April 14, 2019
A trademark is the road to success for your company. However, when registering a trademark, it is worth your while to turn to an expert early on to avoid unpleasant surprises. Kolster’s IP lawyers Maria Ojala (MO) and Juha Myllyoja (JM) explain how you can best utilise your trademark.
1. Register with the help of an expert
A company can itself register a trademark on the basis of information available on the internet. However, the process or registration involves challenges that you cannot necessarily take into account if you proceed alone. So, it is worthwhile to accept help from an expert early on so as to avoid any pitfalls.
MO & JM: “We carefully evaluate potential problems that a company may bump into in the registration process of a trademark. A typical problem relates to the customer taking a fancy to a particular mark, but it later turns out that there are dozens of similar marks on the market. We always carry out thorough availability surveys and extensive advance research of trademarks. We have available to us extensive databases covering the entire world.”
2. Pay attention to classification
There are specific, precise classifications for the trademarks of products and services. The most common challenge to tackle is how a specific product or service is classified. Even if the company found the exact correct classification for a single product or service, it is worthwhile to examine with an expert what else can and makes sense to include in the classification.
MO & JM: “Classification is difficult to make on your own, and the biggest damages result from thinking that this is an easy task. No two companies are alike. Together with the customer, we go carefully through what products and services it is worth their while to include in the scope of protection of their trademark, specifically. The most common mistake in a do-it-yourself classification is that something important was left out or irrelevant products or services were included. Availability may also have been increased in wrong classes, and the use of alternative and supplementary systems of protection or protection forms has not been fully utilized. In that case, the trademark has not got protection to the extent needed.
3. Avoid the most common mistakes
In trademark registrations carried out on one’s own, the utilization of databases and protection potential often lack.
MO & JM: “When applying for a trademark, it is important to carry out identicalness searches to find out whether similar marks already exist on the market. Often such searches are made to incomplete databases, which means that the protection possibilities are not thoroughly examined. It is possible that the search does not take into account abandoned, not renewed, or cancelled trademarks. An expert is able to interpret the search results correctly. This way, the company can avoid the danger of confusion with another mark and can asses the scope of protection of different marks and their commercial strengths. If need be, a new trademark can be found, or the mark be so modified that there is a clear distinction between it and existing trademarks.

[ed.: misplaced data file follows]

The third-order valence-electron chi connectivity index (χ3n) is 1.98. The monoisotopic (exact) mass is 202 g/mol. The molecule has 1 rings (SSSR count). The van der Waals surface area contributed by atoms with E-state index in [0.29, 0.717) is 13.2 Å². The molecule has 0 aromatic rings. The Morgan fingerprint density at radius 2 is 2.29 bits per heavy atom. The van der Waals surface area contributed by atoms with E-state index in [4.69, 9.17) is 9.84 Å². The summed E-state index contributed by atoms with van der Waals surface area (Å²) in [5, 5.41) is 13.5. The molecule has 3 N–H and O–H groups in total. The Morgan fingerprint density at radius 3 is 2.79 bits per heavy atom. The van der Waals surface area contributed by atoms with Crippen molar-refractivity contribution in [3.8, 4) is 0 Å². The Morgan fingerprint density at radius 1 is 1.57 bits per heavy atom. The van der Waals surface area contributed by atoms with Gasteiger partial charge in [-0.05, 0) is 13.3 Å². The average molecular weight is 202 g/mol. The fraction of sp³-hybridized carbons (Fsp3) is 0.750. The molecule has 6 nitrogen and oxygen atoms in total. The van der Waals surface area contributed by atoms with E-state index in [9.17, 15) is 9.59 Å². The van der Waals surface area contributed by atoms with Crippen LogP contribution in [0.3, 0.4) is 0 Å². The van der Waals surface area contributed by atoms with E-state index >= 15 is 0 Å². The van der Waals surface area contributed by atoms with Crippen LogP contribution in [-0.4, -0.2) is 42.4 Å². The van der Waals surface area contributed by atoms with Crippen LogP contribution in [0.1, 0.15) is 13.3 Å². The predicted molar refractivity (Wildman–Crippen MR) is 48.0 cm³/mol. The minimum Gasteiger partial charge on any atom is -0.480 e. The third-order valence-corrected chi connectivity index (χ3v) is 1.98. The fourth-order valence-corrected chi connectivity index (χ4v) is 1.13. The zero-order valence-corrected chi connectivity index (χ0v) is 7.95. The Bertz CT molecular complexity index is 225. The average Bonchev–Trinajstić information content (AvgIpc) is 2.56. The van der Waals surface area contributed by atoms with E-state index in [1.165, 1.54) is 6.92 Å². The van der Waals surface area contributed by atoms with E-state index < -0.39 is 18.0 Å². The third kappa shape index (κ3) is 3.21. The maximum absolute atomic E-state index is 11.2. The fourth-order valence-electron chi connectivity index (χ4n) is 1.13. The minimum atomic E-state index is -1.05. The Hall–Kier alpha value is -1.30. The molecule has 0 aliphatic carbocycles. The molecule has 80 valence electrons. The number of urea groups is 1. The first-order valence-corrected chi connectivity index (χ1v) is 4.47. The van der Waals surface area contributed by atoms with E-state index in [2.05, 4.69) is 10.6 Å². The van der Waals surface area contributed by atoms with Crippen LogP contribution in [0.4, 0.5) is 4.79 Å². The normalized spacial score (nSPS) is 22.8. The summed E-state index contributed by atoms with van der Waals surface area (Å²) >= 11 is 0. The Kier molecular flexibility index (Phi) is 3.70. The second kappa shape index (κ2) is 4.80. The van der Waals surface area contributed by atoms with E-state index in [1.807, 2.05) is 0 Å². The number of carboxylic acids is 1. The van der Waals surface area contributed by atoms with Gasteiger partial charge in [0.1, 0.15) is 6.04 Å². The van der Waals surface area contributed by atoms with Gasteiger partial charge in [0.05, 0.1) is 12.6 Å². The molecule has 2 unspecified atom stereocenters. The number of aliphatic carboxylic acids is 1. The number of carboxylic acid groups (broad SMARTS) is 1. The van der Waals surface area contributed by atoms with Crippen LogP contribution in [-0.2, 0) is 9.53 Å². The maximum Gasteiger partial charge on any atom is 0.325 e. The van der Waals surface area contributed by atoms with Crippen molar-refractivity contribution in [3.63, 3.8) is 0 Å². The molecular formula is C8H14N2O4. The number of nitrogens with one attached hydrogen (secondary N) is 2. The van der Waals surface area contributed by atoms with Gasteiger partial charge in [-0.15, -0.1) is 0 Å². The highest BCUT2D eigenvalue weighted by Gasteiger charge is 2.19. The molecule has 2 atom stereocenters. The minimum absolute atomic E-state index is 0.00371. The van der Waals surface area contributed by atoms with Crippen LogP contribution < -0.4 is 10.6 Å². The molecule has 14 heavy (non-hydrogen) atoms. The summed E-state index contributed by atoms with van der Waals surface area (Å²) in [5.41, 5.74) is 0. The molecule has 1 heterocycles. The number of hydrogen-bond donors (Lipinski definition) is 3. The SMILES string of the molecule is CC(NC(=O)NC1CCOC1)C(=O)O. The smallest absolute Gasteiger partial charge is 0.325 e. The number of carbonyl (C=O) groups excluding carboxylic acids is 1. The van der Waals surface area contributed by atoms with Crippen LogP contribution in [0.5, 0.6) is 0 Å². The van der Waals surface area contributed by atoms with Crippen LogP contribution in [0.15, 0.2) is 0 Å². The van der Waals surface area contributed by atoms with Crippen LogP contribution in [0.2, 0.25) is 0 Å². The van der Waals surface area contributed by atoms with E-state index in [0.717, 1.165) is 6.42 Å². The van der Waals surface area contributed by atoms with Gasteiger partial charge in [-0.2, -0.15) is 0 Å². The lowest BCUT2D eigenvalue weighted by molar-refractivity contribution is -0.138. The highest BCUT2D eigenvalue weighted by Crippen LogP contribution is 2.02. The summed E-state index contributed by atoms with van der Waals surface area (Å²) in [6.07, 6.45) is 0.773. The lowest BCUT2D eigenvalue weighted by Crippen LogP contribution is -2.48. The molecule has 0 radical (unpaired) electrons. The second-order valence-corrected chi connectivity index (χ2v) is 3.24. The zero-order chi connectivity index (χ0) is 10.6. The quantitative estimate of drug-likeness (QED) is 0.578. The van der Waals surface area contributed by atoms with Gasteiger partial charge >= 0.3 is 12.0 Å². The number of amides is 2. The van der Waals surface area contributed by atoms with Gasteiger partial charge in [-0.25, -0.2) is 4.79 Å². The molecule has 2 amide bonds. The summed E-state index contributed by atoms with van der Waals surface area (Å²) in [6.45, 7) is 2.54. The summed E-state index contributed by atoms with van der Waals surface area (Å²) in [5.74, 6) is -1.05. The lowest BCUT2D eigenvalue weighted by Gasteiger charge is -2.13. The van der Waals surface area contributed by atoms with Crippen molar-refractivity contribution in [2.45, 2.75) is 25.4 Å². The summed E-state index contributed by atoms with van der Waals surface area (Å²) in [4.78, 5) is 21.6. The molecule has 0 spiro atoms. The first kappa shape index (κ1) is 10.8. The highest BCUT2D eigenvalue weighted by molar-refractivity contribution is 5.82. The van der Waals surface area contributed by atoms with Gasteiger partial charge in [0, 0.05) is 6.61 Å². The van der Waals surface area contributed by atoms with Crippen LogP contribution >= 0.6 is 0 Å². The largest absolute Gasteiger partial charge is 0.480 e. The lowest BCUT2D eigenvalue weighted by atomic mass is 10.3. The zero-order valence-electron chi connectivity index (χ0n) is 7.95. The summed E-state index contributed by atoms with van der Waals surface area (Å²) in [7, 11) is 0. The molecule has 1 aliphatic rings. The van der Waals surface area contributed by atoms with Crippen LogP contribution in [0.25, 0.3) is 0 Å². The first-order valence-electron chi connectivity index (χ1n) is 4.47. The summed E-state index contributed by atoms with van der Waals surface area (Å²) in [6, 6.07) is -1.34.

4. Use your trademark correctly in marketing
It is important to take into consideration matters relating to trademarks in the company marketing as early as its planning.
MO & JM: “Always remember to use a registered trademark in the form in which it was registered. It is also a good principle to use the symbols ™and ® in connection with your trademark. The mark ® signifies a registered trademark and ™ a trademark which is not yet registered, but has become a trademark through with its usage, for example. If a logo changes, remember to protect the new version, too."
5. Gather material on the use of the mark
It is a good idea to collect diverse marketing material on the use of your company’s trademark from early on. The material should show when the trademark has been used and to what extent. Situations may arise later on when you need to show that the trademark has actually been used.
MO & JM: “If a trademark has not been used for more than five years, another party may seek to cancel the registration. A mark is not automatically cancelled even if it had not been used, but a long period of non-use makes it vulnerable. For example, the EU trademark office recently took the view that McDonald’s had not submitted enough evidence on the use of the BIGMAC trademark and consequently cancelled its registration.
6. Prevent your trademark from becoming generic term
A trademark turning into a generic term is a serious threat to the trademark. For example, aspirin, nylon, bikini and kännykkä have over the years changed from trademarks into common nouns. In the worst case scenario, this results in the company losing its exclusive right to the trademark.
MO & JM: “Distinguish the trademark from the surrounding text, capitalise it, or use an upper case first letter. Do not inflect it or make it into a verb, use a common noun alongside the trademark, and use the trademark for several different products. Also monitor how the trademark is used by the media, dictionaries, and the competitors, and if need be turn to experts. Draft internal instructions on the correct use of the trademarks for your own people but also for retailers and cooperation partners.”
7. Correctly tackle infringementsIf you notice that your trademark is used without permission in a competitor’s marketing, for example, it is important to react immediately, discuss the situation with an expert, and correctly tackle infringements. Otherwise the goodwill and value of your brand may suffer.
MO & JM: “If a company remains passive for long in an infringement case of a trademark, the result may be that the infringement can no longer be prohibited . It is worthwhile to get involved in a correct manner, preferably with the aid of an expert.
Read more on trademark registration here.